In October 2023, Netskope analyzed a malicious Word document and the malware it contained, dubbed “Menorah.” The malware was attributed to an advanced persistent threat group APT34, and was reported to be distributed via spear-phishing. The malicious Office file uses dispersed and obfuscated VBA code to evade detection.
The advanced persistent threat group targets users of outdated versions of Microsoft Office, since it does not attempt to bypass the mark of the web security check. Malicious Word documents still rank among the top of malware file types based on the latest Netskope Threat Labs threat stats, and in June 2023, we observed that Emotet malware still used macros to download and execute their payloads.
Initially, opening the file will show a blank document with an instruction to enable macros. When the user clicks “Enable Content,” the auto-trigger routine in the code will execute. Once the main function is called, the code is deobfuscated and executed through additional VBA functions inside the document.
To help bypass AV and static-based detections, the VBA project is password protected and macros are obfuscated using the Chr( ) VBA function. The payload, when deobfuscated, is in base64 format, as depicted below.
A couple of lengthy strings are stored inside the text field of the userform. These strings are decoded by the macro code and concatenated with other strings scattered on the code to form XSL strings. The XSL strings contain the VBScript code and XSL execution is performed using the TransformNode method of the DOMDocument COM object. The screenshot below shows the VBA macro that performs the XSL script execution.
Once the VBScript is executed, a hardcoded PE file is dropped named “Menorah.exe”. Using the static analysis tool Detect It Easy, we can see that the dropped file is a DotNET executable.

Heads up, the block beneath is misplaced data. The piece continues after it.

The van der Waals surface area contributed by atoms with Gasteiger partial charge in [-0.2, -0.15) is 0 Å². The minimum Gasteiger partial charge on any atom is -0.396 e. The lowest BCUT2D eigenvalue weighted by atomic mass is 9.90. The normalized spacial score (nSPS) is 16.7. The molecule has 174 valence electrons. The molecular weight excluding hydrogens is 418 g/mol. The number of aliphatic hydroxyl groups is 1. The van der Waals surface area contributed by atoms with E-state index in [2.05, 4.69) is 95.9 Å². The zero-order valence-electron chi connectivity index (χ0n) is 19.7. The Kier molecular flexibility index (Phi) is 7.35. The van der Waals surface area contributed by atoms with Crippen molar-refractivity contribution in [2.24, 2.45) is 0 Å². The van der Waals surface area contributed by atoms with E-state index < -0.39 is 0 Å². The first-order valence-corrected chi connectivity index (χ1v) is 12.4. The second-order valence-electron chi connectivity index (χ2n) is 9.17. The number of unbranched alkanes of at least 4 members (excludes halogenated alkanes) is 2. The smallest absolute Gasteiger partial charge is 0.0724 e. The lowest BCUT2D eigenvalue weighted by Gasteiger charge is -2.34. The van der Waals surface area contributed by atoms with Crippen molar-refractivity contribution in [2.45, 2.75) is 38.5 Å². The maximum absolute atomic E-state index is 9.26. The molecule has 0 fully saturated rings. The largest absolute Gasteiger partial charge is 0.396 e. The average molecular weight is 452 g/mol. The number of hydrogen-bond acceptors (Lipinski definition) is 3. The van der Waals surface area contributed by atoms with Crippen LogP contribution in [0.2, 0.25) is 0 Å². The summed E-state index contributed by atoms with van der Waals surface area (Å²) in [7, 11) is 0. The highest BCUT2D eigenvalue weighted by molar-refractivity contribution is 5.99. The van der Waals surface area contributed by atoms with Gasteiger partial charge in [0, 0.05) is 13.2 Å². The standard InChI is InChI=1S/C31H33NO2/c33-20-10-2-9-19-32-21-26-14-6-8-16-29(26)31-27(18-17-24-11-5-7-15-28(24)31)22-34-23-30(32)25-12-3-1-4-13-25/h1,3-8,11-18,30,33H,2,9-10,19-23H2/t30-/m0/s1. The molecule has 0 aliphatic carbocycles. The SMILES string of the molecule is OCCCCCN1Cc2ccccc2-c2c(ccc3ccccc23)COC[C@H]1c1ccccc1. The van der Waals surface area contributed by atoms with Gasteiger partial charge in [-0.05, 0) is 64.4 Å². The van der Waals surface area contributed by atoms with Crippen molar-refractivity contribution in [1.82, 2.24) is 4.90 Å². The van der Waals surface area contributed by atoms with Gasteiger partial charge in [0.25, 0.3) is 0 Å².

Aside from dropping an executable, the VBScript will also create a scheduled task to attain persistent execution of the malware on the target machine. The scheduled task is named “OneDriveStandaloneUpdater”.
After the backdoor is launched through a scheduled task, it establishes communication with the C2 server through HTTP. Periodic HTTP POST requests are sent to the C2 server in a fixed 32-second interval with encapsulated data. The data contains fingerprint information of the compromised machine for identification. In the response, the attackers send commands to the infected host. The format of the fingerprint sent to server can be found below, where data is base64 encoded and XORed with “Q&4g”:
The following screenshots show the HTTP communication and fingerprint information.
The C2 server is identified as http[:]//tecforsc-001-site1[.]gtempurl[.]com/ads.asp and is inactive at the time of analysis. Based on reversing the backdoor, it is expected to receive HTTP response from C2. As the traffic shown in ANY.RUN for this sample, the response Yh9QBTUeUFd/XF0XERd0LGJoQy4WawI/GUJEBTx0QgNiaFcEYkpOAxZwQCorbFc+YxdfKzxwAD0CZ0I+KGQHBhYfXAUGTVMrY2BHBRAbCSc= Is decoded to 39dbd8d0.zip@1@K3NwIGM6XHdpbmRvd3Ncc3lzdGVtMzJcY21kLmV4ZSAvYyB3aG9hbWkgL2FsbA==@, which reveals the command ID and action.
The action K3Nw… is decoded as +sp c:\windows\system32\cmd.exe /c whoami /all
Netskope Advanced Threat Protection provides proactive coverage against zero-day and APT samples of malicious Office documents using both our ML and heuristic-based static analysis engines and our cloud sandbox.
- Netskope Threat Protection
- Netskope Advanced Threat Protection provides proactive coverage against this threat.
- Gen.Malware.Detect.By.StHeur indicates a sample that was detected using static analysis
- Gen.Malware.Detect.By.Sandbox indicates a sample that was detected by our cloud sandbox
The following screenshot shows the detection for
64f8dfd92eb972483feaf3137ec06d3c, indicating it was detected by Netskope Threat Intelligence and Netskope Advanced Heuristic Engine.
The above techniques demonstrate the importance of a strong security solution, as well as security training, since these attack vectors can be avoided by not opening unknown attachments or not enabling macro execution from unknown documents. Netskope Advanced Threat Protection includes a custom Microsoft Office file analyzer and a sandbox to detect campaigns like APT that are in active development and are using new Office documents to spread. We will continue to provide updates on this threat as it evolves. Moreover, Microsoft has recommended blocking the macro execution through group policy settings by the enterprise administrator in Office 2016 onwards
Thank you to Purine (Hung-Chun) Chu, Lachlan Chen and Jan Michael Alcantara for helping analyze the sample files and contributing to this blog.